Both Burrill’s observations on its activity during the winter months and those on its very early nuptial flight indicate that P. imparis may be regarded as negatively thermotropic or adapted to cold.

Replete Workers

One characteristic of Prenopepis imparis colonies is the presence of workers with greatly extended gasters. These enlarged workers were once believed to be true repletes like those found in Myrmecocystus (Wheeler 1930a; Talbot 1943). However, Tschinkel (1987) determined that their enlarged state is actually caused by hypertrophied fat bodies and not the result of crop distention from retained liquid food.

Association with Other Organisms

  • This species is a host for the fungus Laboulbenia formicarum (a parasite) (Quevillon, 2018) (encounter mode primary; direct transmission; transmission within nest).
  • This species is a host for the fungus Laboulbenia formicarum (a pathogen) (Espadaler & Santamaria, 2012).

Flight Period

Jan Feb Mar Apr May Jun Jul Aug Sep Oct Nov Dec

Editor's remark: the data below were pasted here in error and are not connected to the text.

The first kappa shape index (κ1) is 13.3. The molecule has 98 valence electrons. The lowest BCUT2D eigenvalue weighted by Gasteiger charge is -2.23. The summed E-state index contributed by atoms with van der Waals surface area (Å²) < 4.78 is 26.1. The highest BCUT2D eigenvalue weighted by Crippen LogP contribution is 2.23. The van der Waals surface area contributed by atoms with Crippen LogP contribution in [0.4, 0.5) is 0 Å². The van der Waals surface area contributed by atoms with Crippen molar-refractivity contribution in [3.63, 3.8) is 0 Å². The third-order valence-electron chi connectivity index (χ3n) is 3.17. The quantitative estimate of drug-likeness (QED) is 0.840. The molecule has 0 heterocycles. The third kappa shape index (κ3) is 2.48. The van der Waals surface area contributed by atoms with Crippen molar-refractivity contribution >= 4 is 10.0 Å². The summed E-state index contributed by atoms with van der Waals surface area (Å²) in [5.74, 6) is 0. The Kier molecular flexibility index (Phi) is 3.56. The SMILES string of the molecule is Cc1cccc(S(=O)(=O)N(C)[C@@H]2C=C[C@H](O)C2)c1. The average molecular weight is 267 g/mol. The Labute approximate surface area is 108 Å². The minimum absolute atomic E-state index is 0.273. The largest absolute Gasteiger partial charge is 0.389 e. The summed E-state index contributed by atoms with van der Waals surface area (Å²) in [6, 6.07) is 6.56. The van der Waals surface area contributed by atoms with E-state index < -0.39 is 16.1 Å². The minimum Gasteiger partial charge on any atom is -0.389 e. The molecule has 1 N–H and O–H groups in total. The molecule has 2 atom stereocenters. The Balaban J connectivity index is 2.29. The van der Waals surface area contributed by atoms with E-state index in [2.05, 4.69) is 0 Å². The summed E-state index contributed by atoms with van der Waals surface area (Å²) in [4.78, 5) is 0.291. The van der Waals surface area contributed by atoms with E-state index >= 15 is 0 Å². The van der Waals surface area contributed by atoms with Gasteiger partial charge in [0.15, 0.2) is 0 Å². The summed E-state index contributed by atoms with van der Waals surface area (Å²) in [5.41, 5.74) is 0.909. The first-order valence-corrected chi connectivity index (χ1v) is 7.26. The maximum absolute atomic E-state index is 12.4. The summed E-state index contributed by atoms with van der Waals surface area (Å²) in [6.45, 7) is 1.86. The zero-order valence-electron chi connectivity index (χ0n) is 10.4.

Life History Traits

  • Queen number: polygynous (Frumhoff & Ward, 1992)
  • Queen mating frequency: multiple (Frumhoff & Ward, 1992)


Williams and LaPolla (2016) - Microgynous queens were observed by Alex Wild (personal communication, September 9, 2015) in the Sierra Nevadas, California in October, 2001. Two specimens were collected by Wild, one of which was examined for this study (USNMENT00755072). The other can be found on (CASENT0005430). These queens appear to be P. imparis, but are much smaller and were observed flying in the fall rather than early spring. While it is possible that this is an entirely new species, perhaps even an inquiline, based on its size, it is also possible that these individuals are microgynous (Rüppell & Heinze 1999) P. imparis queens. With only two specimens available and little morphological difference from P. imparis observed more evidence must be found in order to describe them as a new species.





The following information is derived from Barry Bolton's Online Catalogue of the Ants of the World.

  • imparis. Formica imparis Say, 1836: 287 (q.m.) U.S.A.